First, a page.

New Zealand to hold elections on September 19
Jacinda Ardern will run for a second term in office in September. She won praise for her sensitive response to last year’s attacks in Christchurch, but more recently her government’s popularity has begun to decline [File: Mark Tantrum/New Zealand Government via AP Photo]
New Zealand Prime Minister Jacinda Ardern on Tuesday called an election for September 19, in a contest that will test whether her support at home matches her widespread popularity overseas.
Ardern’s centre-left Labour Party-led coalition came to power in 2017, and is seeking a second term.
“I will be asking New Zealanders to continue to support my leadership and the current direction of the government, which is grounded in stability, a strong economy and progress on the long term challenges facing New Zealand,” Ardern told a media conference.
Ardern won a surprise victory in 2017 after a campaign focusing on positive messaging and connecting directly with voters.
The 39-year-old leader has since won praise globally for her views on issues such as women’s rights, climate change and diversity. She became a mother while in office and was widely-praised for her sensitive response to the Christchurch mosque attacks last year that led to a swift tightening in gun laws.
Ardern said last week that her party would wage a “relentlessly positive” 2020 election campaign again, announcing her party had signed up to Facebook’s advertising transparency tool to fight misinformation.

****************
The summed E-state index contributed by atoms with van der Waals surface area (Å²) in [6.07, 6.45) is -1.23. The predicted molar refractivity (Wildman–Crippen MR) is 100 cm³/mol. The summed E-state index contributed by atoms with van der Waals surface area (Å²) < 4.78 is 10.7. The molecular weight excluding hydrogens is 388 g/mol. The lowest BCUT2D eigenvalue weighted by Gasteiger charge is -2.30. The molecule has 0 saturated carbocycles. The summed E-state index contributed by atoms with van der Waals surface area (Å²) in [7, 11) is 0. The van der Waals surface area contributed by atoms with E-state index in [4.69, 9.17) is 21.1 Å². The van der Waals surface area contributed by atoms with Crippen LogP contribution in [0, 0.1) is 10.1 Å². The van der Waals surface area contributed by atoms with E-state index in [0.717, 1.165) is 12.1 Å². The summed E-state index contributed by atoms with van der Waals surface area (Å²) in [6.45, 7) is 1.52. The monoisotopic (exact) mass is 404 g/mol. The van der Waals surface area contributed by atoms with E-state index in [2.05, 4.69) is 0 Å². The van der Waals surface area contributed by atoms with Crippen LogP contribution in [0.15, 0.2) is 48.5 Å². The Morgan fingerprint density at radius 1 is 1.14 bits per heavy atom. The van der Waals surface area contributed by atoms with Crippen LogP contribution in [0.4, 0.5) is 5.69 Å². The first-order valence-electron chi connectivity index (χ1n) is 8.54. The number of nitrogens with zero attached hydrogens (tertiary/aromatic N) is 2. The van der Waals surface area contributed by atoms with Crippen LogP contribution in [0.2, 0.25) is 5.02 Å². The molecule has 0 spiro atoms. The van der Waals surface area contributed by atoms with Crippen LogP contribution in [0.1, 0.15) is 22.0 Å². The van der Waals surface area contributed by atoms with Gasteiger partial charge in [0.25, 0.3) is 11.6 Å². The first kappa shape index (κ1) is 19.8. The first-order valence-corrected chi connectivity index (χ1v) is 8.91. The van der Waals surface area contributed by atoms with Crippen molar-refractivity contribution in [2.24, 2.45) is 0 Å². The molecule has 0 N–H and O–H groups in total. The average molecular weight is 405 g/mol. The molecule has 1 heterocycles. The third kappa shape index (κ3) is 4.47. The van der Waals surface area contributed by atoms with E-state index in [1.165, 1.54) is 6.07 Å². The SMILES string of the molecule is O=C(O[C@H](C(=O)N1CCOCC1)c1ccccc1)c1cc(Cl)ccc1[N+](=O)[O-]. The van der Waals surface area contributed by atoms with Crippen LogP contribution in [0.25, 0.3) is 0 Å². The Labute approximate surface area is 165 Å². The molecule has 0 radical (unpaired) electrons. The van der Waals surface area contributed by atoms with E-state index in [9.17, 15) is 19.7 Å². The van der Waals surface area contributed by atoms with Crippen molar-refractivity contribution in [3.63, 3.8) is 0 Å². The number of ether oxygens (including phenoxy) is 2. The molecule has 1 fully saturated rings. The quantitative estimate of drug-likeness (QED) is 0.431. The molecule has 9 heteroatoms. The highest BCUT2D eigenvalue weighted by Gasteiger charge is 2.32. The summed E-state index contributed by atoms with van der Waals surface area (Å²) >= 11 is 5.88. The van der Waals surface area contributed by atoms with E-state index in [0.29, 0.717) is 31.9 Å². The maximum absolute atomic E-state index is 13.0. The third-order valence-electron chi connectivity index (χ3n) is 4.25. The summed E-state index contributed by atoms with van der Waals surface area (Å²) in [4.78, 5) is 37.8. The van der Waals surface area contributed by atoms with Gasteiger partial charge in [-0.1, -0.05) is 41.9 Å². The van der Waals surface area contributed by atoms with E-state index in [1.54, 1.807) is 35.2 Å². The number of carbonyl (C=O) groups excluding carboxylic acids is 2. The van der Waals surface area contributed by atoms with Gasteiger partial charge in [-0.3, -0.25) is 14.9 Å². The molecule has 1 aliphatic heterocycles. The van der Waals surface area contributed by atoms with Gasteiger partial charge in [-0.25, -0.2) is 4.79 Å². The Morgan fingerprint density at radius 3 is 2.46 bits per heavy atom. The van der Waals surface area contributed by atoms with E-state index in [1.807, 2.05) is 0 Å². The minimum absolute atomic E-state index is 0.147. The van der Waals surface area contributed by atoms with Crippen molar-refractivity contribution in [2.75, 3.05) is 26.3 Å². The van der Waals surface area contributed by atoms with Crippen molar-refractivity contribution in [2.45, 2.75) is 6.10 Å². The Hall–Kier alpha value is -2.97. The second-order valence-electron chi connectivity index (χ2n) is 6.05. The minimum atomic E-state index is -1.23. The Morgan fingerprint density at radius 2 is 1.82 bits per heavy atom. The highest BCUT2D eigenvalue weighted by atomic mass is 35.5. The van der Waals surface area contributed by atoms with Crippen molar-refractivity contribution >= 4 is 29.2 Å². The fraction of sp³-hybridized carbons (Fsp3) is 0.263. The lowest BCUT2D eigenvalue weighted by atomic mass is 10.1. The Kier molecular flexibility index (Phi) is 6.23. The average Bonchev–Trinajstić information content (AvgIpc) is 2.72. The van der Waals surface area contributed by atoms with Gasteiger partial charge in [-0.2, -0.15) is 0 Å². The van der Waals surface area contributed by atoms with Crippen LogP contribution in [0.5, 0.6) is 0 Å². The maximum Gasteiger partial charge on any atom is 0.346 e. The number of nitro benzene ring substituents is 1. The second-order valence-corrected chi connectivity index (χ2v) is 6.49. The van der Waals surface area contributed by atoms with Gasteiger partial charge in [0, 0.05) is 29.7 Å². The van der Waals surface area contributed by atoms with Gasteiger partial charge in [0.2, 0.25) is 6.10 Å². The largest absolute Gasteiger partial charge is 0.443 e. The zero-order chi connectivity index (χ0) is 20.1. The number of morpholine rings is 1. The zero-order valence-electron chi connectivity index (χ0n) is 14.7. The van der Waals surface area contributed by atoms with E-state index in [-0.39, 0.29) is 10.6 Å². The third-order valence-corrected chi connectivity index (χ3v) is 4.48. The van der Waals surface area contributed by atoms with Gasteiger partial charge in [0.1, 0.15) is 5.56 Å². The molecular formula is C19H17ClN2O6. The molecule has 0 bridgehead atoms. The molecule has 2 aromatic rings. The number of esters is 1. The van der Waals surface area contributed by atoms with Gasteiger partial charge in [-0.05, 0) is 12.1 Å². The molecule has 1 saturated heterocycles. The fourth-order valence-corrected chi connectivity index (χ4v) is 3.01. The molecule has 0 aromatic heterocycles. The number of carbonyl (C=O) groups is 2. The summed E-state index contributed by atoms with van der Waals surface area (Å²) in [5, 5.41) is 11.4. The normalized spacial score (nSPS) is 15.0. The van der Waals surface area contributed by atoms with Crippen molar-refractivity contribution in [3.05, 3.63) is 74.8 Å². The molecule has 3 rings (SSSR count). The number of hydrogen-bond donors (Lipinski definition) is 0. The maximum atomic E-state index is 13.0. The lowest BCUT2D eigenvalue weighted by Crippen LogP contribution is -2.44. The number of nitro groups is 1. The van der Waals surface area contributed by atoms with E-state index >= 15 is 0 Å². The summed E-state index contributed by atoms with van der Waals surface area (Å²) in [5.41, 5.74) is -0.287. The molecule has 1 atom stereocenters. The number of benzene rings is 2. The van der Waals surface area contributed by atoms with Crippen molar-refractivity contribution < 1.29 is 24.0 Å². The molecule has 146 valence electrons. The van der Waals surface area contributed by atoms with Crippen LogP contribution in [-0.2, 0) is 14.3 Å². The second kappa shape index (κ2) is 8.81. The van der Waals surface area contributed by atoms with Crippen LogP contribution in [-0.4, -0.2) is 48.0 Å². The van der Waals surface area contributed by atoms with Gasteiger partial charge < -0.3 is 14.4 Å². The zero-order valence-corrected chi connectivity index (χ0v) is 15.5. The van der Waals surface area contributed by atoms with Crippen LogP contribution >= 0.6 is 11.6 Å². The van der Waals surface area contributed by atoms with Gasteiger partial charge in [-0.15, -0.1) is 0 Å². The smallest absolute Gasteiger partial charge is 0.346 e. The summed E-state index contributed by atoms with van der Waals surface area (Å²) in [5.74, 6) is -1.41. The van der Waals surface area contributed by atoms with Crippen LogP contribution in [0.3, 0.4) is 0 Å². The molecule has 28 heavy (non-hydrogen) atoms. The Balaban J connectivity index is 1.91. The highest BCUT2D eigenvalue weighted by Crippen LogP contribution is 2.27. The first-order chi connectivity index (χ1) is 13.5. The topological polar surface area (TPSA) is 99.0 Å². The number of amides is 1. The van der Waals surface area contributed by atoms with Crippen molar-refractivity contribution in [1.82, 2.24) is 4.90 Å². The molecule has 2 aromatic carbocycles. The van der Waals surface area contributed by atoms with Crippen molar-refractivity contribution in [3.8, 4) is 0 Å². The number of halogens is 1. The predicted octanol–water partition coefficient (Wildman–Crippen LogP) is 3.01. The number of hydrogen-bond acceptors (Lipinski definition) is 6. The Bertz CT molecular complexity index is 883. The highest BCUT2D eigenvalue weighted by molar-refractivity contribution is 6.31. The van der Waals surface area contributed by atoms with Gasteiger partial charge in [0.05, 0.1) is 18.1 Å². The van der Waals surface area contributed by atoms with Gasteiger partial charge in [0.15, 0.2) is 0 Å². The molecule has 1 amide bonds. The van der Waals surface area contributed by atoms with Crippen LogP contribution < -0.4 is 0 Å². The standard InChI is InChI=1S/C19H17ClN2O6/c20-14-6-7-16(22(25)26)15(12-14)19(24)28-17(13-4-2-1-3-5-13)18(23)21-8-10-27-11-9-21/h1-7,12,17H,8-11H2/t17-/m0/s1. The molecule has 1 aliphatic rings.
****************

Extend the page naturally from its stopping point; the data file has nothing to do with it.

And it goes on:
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But her government has grappled with issues including housing, urban poverty, immigration, jobs and economic growth, which are all expected to be key election concerns.
Two opinion polls in October showed support for her ruling coalition at its lowest since 2017, and her own sky-high popularity was waning.
Opposition leader Simon Bridges has led the centre-right National party into more populist territory, attacking Ardern over a land dispute with Maori groups and attacking the gun buy-back scheme introduced after Christchurch.
The government announced infrastructure projects worth 12 billion New Zealand dollars ($7.90 billion) last month, boosting capital spending to its highest in 20 years, as it seeks to fire up the economy.
“We will be asking for a further term to get the job done,” Ardern told the news conference.
In addition to electing the next government, New Zealanders will also take part in a double referendum at the 2020 polls, as they vote on whether to legalise recreational cannabis and euthanasia.
The parliament will be officially dissolved on August 12 and until then the government will function as usual, Ardern said